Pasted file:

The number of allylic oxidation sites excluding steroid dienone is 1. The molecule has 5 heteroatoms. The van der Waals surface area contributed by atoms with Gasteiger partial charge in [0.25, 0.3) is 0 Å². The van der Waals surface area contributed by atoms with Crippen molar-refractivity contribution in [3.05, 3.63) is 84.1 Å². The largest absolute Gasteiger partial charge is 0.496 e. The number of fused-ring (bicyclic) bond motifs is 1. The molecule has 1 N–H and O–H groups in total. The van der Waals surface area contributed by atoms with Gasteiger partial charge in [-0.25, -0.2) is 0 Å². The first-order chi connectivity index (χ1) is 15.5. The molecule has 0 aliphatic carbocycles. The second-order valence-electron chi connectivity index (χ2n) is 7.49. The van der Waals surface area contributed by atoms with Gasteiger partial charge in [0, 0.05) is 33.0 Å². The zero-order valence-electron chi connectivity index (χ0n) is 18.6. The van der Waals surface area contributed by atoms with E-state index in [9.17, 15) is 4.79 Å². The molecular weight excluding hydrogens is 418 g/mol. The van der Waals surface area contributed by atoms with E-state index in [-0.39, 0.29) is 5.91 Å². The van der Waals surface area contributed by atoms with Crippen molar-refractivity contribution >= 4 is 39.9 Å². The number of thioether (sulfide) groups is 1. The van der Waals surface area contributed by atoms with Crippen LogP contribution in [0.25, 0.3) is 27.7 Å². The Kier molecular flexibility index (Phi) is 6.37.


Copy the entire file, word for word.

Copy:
The number of allylic oxidation sites excluding steroid dienone is 1. The molecule has 5 heteroatoms. The van der Waals surface area contributed by atoms with Gasteiger partial charge in [0.25, 0.3) is 0 Å². The van der Waals surface area contributed by atoms with Crippen molar-refractivity contribution in [3.05, 3.63) is 84.1 Å². The largest absolute Gasteiger partial charge is 0.496 e. The number of fused-ring (bicyclic) bond motifs is 1. The molecule has 1 N–H and O–H groups in total. The van der Waals surface area contributed by atoms with Gasteiger partial charge in [-0.25, -0.2) is 0 Å². The first-order chi connectivity index (χ1) is 15.5. The molecule has 0 aliphatic carbocycles. The second-order valence-electron chi connectivity index (χ2n) is 7.49. The van der Waals surface area contributed by atoms with Gasteiger partial charge in [0, 0.05) is 33.0 Å². The zero-order valence-electron chi connectivity index (χ0n) is 18.6. The van der Waals surface area contributed by atoms with E-state index in [9.17, 15) is 4.79 Å². The molecular weight excluding hydrogens is 418 g/mol. The van der Waals surface area contributed by atoms with E-state index in [-0.39, 0.29) is 5.91 Å². The van der Waals surface area contributed by atoms with Crippen molar-refractivity contribution >= 4 is 39.9 Å². The number of thioether (sulfide) groups is 1. The van der Waals surface area contributed by atoms with Crippen LogP contribution in [0.25, 0.3) is 27.7 Å². The Kier molecular flexibility index (Phi) is 6.37.